Kjetland EF, Gwanzura L, Ndhlovu PD, Mduluza T, Gomo E, Mason PR, Midzi N, Friis H, Gundersen SG
Journal title: Archives of gynecology and obstetrics
Arch. Gynecol. Obstet. 2005 Jun;272(1):67-73
Article on PubMed: http://www.ncbi.nlm.nih.gov/pubmed/15647913
INTRODUCTION: Syndromic management of sexually transmitted infections (STIs) is one important strategy in human immunodeficiency virus (HIV) prevention in developing countries, but there is a scarcity of rural community-based data on the relative prevalences of the STIs. We sought to determine the prevalences of the STIs and their clinical correlates in rural Zimbabwean women.
METHODS: A cross-sectional study was conducted among 527 sexually active, non-pregnant, non-menopausal women between the ages of 20 and 49 years.
RESULTS: The seroprevalence for herpes simplex virus type 2 (HSV-2), HIV, trichomoniasis and syphilis were 64.5, 29.3, 24.7 and 6.2% respectively. HSV-2 seropositivity was significantly associated with current non-syphilitic ulcers (adjusted odds ratio [OR] 4.91, 95% confidence interval [CI] 1.08-22.34, p = 0.040). HSV-2 seroprevalence peaked at the age of 35 whereas HIV peaked at 25. The two diseases were strongly associated (OR 2.92, 95% CI 1.85-4.65, p < 0.001).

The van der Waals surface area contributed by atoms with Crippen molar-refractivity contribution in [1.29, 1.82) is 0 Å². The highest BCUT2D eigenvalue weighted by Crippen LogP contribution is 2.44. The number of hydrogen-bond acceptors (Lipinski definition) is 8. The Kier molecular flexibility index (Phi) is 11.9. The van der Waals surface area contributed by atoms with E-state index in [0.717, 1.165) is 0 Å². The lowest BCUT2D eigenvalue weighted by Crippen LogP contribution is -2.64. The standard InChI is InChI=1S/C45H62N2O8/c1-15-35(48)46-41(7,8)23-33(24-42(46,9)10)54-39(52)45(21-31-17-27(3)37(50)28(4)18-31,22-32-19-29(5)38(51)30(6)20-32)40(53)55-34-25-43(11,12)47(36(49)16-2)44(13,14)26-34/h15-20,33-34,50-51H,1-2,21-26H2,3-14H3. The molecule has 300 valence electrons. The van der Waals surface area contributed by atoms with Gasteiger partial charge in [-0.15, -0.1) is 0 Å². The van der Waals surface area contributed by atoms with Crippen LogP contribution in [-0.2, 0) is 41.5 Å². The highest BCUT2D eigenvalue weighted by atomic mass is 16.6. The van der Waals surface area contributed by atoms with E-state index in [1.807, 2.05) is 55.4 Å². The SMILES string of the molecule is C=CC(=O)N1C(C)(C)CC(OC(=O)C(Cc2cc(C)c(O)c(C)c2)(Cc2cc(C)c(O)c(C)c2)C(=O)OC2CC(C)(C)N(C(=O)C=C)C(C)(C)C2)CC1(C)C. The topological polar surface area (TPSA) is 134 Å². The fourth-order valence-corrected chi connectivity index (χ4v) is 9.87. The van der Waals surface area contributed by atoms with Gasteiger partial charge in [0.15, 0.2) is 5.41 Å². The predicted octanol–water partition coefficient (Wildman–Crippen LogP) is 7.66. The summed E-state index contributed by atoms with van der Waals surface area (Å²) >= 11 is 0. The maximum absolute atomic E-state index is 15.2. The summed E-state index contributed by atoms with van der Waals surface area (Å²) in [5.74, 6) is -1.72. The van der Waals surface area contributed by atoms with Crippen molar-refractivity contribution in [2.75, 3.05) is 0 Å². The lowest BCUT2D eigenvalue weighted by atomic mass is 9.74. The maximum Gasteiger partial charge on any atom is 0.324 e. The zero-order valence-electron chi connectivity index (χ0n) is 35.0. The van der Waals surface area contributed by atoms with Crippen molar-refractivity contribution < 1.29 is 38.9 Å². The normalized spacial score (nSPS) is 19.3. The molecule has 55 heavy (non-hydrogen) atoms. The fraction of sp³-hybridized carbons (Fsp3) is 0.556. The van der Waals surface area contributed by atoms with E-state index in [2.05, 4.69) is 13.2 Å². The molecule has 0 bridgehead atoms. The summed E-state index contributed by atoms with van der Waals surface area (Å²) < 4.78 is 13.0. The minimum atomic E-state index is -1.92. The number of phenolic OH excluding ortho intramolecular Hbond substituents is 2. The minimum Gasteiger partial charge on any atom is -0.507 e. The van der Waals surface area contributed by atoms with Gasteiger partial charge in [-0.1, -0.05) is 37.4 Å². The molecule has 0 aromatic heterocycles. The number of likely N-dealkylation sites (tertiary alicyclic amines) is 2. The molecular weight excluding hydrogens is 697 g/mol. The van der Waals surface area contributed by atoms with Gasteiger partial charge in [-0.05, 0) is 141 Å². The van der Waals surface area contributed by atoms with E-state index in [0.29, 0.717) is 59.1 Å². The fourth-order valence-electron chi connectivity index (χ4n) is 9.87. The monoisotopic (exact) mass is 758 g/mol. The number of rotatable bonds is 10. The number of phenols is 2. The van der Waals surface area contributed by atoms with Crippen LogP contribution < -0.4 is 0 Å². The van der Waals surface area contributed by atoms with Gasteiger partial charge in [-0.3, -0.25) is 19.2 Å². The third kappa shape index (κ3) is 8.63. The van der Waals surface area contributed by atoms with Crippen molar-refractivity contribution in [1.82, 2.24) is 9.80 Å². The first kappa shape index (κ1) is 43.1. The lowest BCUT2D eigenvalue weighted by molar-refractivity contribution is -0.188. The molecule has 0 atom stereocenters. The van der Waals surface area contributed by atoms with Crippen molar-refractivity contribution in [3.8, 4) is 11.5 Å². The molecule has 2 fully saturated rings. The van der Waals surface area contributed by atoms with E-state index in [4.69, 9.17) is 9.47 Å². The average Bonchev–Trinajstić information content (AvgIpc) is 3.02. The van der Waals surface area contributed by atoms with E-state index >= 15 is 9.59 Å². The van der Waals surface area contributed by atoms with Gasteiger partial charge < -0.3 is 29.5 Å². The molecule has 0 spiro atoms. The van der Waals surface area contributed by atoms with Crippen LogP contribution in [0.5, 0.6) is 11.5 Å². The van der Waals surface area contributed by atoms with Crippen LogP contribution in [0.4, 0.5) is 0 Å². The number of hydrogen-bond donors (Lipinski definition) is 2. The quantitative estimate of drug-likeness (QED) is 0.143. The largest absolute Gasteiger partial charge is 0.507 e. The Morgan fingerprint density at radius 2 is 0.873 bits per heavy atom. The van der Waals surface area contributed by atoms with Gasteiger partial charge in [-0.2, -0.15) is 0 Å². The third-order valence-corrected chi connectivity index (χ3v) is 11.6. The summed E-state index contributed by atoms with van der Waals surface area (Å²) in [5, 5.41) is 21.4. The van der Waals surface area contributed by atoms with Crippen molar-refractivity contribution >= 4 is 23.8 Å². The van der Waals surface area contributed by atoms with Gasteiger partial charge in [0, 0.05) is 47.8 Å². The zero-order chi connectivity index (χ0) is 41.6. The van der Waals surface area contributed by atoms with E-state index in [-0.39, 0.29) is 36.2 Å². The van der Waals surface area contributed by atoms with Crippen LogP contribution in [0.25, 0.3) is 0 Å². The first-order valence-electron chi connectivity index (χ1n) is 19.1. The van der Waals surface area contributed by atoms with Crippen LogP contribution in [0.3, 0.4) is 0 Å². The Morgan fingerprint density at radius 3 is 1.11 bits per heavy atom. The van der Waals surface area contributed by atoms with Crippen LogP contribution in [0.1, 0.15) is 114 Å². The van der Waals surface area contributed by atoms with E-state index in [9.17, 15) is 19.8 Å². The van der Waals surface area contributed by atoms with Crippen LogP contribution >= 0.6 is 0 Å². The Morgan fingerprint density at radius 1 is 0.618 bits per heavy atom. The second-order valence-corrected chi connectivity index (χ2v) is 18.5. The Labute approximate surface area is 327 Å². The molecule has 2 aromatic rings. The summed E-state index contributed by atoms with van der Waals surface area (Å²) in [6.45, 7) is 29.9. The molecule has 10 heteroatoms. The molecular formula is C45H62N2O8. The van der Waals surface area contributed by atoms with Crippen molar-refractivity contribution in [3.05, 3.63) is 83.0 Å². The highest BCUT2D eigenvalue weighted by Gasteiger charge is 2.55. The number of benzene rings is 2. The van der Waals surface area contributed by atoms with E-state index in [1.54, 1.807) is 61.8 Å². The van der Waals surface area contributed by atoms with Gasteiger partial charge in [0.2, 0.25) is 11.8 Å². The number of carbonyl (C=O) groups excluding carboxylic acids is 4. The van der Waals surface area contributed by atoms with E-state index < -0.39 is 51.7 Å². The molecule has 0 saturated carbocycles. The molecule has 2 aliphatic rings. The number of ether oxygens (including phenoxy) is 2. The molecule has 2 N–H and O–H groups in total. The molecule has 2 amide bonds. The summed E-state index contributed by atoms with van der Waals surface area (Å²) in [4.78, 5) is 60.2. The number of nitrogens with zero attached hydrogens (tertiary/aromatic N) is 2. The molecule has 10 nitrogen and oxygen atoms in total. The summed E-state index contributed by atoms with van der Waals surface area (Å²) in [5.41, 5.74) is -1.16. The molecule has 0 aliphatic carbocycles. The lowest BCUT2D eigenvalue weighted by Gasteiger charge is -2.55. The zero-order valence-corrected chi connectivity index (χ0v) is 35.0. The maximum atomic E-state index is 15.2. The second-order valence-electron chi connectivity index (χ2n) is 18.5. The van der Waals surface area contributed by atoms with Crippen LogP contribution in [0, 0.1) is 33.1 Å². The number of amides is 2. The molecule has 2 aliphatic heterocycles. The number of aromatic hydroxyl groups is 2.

CONCLUSION: There is evidence of rural epidemics of both HSV-2 and HIV, and a change in the aetiology of genital ulcers in rural Zimbabwe.